Statistics of QR codes
When we examine the data, it’s clear that QR codes have gained significant traction, particularly in certain regions.
In 2019, Alipay, one of the major players in QR code payments, had 640 million customers who regularly shopped across two or more services. Alongside its competitor, WeChat Pay, 64% of Chinese shoppers were regularly using QR codes to make payments. This highlights the popularity of this type of payment in China.
Alipay has also expanded its presence into North America, allowing QR payments through partnerships with Nayax and Yuansfer at over 100,000 self-serve locations.
Even the year before the pandemic, QR code usage in the United States had seen a 7% increase across households. However, digital payments, in general, are more prevalent in China, where they hold a 44% market share in 2020. Although Alipay’s expansion into other markets is significant, it should be noted that it primarily targets specific demographics, such as tourists in Europe.
On a global scale, when we specifically consider QR code payments, China holds a significant share at 16.4% thanks to Alipay and WeChat Pay. However, they are not the dominant leaders worldwide. Japan rivals the Chinese market with a 16% share, driven by brands like Line Pay. In the Middle East, Saudi Arabia holds a larger stake with a 24.2% share, thanks to brands like BayanPay.
While the data doesn’t clearly indicate a strong presence of QR code payments in Western markets, it is evident that QR codes have established themselves across the globe and are gradually making their way into larger Western markets like the United States. However, the pace of adoption is still a question mark.
The success of QR codes in the East can be attributed to minimal credit card usage, which reduces the need for NFC technology, and the increasing popularity of cryptocurrencies. In the West, the rise of QR codes was primarily driven by hygiene and security concerns during the pandemic, as well as catering to tourist consumers.
Ultimately, the convenience and smartness of QR codes compared to existing payment methods will determine their long-term adoption. As the payments landscape rapidly adapts, QR codes have emerged as a viable option, but their full potential is yet to be realised.
Are QR codes here to stay?
The question of whether QR payments are here to stay is an interesting one, considering the rapid growth they have experienced.
According to projections, QR codes are expected to account for 10-15% of all payments worldwide by 2023, indicating a continued rise in their usage. However, the rate of adoption may vary across different countries.
Overall, the adoption of mobile payments globally is predicted to grow at a compound annual growth rate of 27% between 2020 and 2025. This growth is supported by a McKinsey report, which suggests that while traditional point-of-sale transactions may decrease, the number of contactless payments, including QR codes, is expected to increase due to the perceived sense of hygiene and security.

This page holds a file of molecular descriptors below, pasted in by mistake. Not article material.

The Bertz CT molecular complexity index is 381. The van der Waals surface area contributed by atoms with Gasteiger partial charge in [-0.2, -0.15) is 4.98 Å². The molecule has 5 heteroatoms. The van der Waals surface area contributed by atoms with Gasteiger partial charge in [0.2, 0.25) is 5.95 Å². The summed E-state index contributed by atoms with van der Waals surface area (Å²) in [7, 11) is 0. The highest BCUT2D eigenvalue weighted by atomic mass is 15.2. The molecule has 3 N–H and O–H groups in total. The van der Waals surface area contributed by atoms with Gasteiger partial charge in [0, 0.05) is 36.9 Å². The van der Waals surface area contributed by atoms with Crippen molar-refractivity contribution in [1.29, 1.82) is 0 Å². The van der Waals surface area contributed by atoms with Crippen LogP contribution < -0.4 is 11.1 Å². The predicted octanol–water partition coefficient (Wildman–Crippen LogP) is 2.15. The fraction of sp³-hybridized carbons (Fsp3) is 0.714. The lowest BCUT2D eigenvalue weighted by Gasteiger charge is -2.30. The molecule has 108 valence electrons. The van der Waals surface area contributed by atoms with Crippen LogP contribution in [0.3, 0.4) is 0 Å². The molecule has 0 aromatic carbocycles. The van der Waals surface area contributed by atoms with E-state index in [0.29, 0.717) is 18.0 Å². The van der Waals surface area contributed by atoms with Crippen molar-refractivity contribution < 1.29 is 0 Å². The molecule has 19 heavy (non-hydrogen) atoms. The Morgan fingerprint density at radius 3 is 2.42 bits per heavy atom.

In Asia, QR code scanners have been widely used alongside point-of-sale systems for years. This trend is likely to continue, especially as credit adoption increases in other QR code-dominant regions, such as the Middle East. In the Western market, the future of form of payment will depend on how long consumers value the hygiene and security benefits of QR contactless payments and the overall trajectory of digital payment adoption.
Considering the growth projections and the sustained usage in certain regions, it seems that QR payments have a strong foundation and are likely to stay relevant in the payments landscape.
When it comes to contactless payments, QR codes have emerged as a significant player. In 2020, digital payments made by consumers were expected to surpass £3.2 trillion. Within that impressive figure, QR codes have made a substantial contribution. Notably, in the East, market dominance is seen through key players like Alipay and WeChat Pay. More recently, partnership schemes have helped QR codes gain momentum in the Western market as well.
The widespread adoption of QR codes as a payment method showcases their effectiveness and convenience for both consumers and merchants. As they continue to gain popularity, we can expect QR codes to play an increasingly important role in the world of contactless payments. Want to know about how you can accept QR code payments? Get in touch today!